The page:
Hypoglycemia is a very serious complication of diabetes and left untreated can result in seizure, coma, and even death. When the sugar level gets too low, the body releases two hormones: glucagon and epinephrine. Epinephrine is responsible for the early warnings signs of low blood sugar, such as the hunger and sweating mentioned earlier. It also signals the liver to start making more glucose. Glucagon signals the liver to release this stored glucose into the circulatory system to correct the low blood sugar. However, people living with diabetes may also experience another type of hypoglycemia that is extremely dangerous: hypoglycemia unawareness. Someone with hypoglycemia unawareness does not feel the early symptoms of low blood sugar. People who have had diabetes for a long time are at risk for developing this condition, as are those with a history of frequent low blood sugars, frequent and extreme fluctuations in blood sugar values, and people who have very tightly controlled blood sugars.
The most important way to address this condition is AWARENESS. Check your blood sugar frequently so you’re aware of your patterns. Medication changes, activity changes, and illness are a few situations when checking your blood sugar can really pay off. Sometimes it’s necessary to check in the middle of the night on a regular basis if nocturnal or fasting hypoglycemia is happening to you. This way you can identify the exact timing of the low and not only treat it, but take steps with your health care provider (HCP) to find a way to manage your medications or diet to avoid these episodes. Targets for your blood sugar goal may need to be adjusted. Not every person, especially the elderly or people with a history of severe hypoglycemia, needs an A1C between 6.5 and 7 so discuss this with your HCP.
It’s important to work with your CDE to identify any issues you may have with managing stress, diet factors, or even recognizing what your low blood sugar reaction is. I’ve told you some of the common symptoms, but no two people have the same experience when it comes to low blood sugar. I like to compare low blood sugar symptoms to poker: everyone has their own “tell.” I’ve had people tell me “I know when I’m getting low. I see black spots/my tongue tingles/I get jumpy inside like I have bugs on me/I can’t hear clearly.” This is also an opportunity to incorporate your support network (spouse, family, and friends) into the education about low blood sugars. Remember, some people get low so fast they’re not aware of the symptoms but a coworker or spouse can quickly pick up that they’re speaking without making any sense or sweating profusely. It’s also important to curtail your alcohol consumption when low blood sugars are an active problem.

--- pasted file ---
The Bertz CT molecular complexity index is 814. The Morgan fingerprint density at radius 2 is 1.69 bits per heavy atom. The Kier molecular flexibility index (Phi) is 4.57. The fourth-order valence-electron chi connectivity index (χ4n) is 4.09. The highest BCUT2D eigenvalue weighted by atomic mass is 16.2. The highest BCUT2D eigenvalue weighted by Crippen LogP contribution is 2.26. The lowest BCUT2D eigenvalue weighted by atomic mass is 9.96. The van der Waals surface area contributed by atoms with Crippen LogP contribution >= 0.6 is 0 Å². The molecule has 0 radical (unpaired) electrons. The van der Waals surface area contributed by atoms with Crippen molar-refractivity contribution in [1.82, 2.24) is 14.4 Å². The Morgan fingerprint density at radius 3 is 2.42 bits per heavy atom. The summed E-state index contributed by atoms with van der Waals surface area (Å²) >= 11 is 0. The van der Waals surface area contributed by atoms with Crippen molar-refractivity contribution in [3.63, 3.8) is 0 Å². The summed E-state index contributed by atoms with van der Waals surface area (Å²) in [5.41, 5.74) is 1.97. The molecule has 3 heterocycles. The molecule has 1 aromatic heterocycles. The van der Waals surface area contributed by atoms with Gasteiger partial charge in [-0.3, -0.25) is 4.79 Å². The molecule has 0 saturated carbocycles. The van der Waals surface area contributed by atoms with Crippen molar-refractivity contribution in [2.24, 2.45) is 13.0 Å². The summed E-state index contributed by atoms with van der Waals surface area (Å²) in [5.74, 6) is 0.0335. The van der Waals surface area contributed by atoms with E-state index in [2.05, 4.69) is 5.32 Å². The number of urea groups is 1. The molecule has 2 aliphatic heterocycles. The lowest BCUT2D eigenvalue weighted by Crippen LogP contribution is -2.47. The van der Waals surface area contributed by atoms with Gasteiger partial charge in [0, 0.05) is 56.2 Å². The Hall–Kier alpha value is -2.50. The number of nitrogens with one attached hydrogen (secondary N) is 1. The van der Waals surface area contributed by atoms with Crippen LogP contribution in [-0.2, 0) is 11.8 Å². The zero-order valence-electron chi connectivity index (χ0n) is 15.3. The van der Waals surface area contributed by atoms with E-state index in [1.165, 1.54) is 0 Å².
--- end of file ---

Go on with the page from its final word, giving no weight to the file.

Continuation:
I hope this information gives you the chance to start a conversation with your HCP about hypoglycemia AWARENESS so your full time job of diabetes management can be as successful as possible.
Tags: A1C, blood sugar, Diabetes management, DSME, hemoglobin a1c, red blood cells
Today we’re launching a new blog series called Diabetes ABCs. Our aim with this series is to provide a growing resource of common diabetes-related terms, define what they mean and explain what role they play in diabetes management.
We’ll feature two letters each week, starting with A and working through to Z. This series will be constantly expanding, so if there’s a term you’d like us to cover (or one you think we left out) let us know either by leaving a comment or e-mailing us at: firstname.lastname@example.org.
Without further ado, let’s launch right in with our first letter and term:
A1C (which is short for hemoglobin A1C or HbA1C) is a measurement of your average blood sugar for the past three months, which provides a “big picture” of how well your treatment plan is working. Sugar in the blood sticks to a protein in red blood cells called hemoglobin, and the hemoglobin is said to be “glycated.” The A1C test measures how much glycated hemoglobin there is in the blood. Your care team can use these results to see how well blood sugars have been controlled and make adjustments in your treatment plan if needed. An A1C less than 7% is usually the goal for a person with diabetes. Remember though, your A1C is an average blood sugar and doesn’t replace daily blood sugar checks.
(Content reviewed by MGH Diabetes Center)